The Democrats were hoping for Robert Mueller to take care of things on his own, but that didn’t pan out. Or maybe a different Republican “with honor and decency” might have come forward, the expectation of which Mystal characterizes as a “disease” Democrats like Barack Obama and Joe Biden appear to get when winning an election. Former White House Counsel Don McGahn has reportedly defied a congressional subpoena, so he’s out too. Now, against the odds, a “Tea Party joker” who “has positions [Mystal] could easily spend the rest of [his] life opposing” has taken the initiative to assent to impeachment. The Democrats’ cover has effectively been blown.
Mystal ends his piece with this stinging criticism of the Democratic Party:
[Amash] is out there looking like he’s got actual convictions, even as Republicans gear up to primary the hell out of him. He’s not waiting for Democrats or Republicans to make the argument that Trump should be impeached. He’s making it himself. He’s taking it directly to his voters. He’s trying to convince them that he is right. It’s dangerous. He might lose his seat. But as they’d say in the neighborhood: he ain’t no punk.
The Democrats look like the punks. They’re standing on top of a diving board, scared and shivering, hoping somebody would just push them in already and save them from their embarrassment.
Bringing the conversation back to the central issue of who deserves credit, Justin Amash earns some on the subject of impeachment, putting his views above the public stance of party leadership and risking a backlash from party organizers and voters alike. But that’s as far as it goes.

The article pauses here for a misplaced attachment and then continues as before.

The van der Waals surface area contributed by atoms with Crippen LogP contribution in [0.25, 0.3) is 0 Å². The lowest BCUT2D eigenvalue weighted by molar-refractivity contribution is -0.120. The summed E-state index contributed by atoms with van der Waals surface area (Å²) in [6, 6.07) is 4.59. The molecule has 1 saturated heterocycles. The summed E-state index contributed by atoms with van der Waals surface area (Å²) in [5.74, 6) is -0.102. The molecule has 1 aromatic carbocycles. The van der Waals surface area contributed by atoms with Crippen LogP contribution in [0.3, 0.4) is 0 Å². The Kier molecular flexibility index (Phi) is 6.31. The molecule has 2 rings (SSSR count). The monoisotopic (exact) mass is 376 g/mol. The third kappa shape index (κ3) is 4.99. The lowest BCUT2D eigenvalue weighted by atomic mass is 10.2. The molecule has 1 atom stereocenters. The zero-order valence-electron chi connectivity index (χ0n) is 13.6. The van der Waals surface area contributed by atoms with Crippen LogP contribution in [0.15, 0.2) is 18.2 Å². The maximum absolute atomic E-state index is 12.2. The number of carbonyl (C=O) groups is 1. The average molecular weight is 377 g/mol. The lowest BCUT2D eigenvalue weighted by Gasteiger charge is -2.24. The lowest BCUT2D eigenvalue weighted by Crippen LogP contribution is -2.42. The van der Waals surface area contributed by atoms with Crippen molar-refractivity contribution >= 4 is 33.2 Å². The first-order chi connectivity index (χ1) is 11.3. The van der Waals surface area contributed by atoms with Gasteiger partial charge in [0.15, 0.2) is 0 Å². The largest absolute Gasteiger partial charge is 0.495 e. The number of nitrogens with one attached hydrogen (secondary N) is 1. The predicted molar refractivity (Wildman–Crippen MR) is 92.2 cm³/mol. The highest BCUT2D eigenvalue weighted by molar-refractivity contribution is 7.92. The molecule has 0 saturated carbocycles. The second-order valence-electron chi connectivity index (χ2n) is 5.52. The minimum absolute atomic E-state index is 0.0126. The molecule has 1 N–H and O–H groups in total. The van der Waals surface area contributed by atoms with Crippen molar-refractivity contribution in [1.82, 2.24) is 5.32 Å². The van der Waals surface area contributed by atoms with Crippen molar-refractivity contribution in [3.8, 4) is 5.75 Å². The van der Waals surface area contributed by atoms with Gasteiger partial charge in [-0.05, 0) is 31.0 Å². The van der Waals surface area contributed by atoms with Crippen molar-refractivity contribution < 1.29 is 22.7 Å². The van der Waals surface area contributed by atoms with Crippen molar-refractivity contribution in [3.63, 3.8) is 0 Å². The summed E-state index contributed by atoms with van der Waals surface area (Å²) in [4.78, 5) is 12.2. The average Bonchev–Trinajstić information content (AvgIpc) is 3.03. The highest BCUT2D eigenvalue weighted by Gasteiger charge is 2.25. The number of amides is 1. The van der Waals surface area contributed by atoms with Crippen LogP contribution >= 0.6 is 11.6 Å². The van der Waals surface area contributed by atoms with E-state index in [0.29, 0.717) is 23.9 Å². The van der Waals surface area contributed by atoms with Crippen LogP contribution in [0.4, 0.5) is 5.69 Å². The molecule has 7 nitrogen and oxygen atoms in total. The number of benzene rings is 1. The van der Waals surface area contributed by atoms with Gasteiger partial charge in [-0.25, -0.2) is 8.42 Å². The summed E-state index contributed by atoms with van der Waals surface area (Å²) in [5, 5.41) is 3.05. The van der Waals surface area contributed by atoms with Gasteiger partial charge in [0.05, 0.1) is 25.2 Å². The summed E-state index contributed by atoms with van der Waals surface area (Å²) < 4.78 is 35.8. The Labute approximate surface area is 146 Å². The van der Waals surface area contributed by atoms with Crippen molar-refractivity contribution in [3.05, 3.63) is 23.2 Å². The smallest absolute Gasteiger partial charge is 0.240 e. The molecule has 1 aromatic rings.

Along these lines, the Democrats get some credit for generally adopting more progressive policy positions than the Republicans. That, however, isn’t that onerous a task given how far off the deep end the Republican Party has apparently gone, and what’s more, the Dems (with a few exceptions) have blown a good chunk of that goodwill in not pushing for impeachment and therefore not communicating they care to hold President Trump accountable. Forget what the Senate will (or won’t) do. Forget how Trump will take it (um, guessing he won’t like it). At a point, you have to stand for something.
As the saying goes, give credit where it is due. Unfortunately, there’s not a lot of reason to give credit in Washington these days, least of all not to Donald Trump and his Republican enablers.
The way President Donald Trump operates, it’s not like many of the remarks he made during his recent interview with Lesley Stahl for 60 Minutes were particularly surprising or groundbreaking. Many of his comments were riffs on the same songs he has sung before.
Even if they weren’t very earth-shattering or shocking, meanwhile, Trump’s comments were nonetheless disappointing to hear/read as an American who doesn’t share the same set of values. Stahl’s questions ranged across a fairly wide set of topics, but here are some of Trump’s most noteworthy insights:
Trump “doesn’t know” that humans have a role in climate change.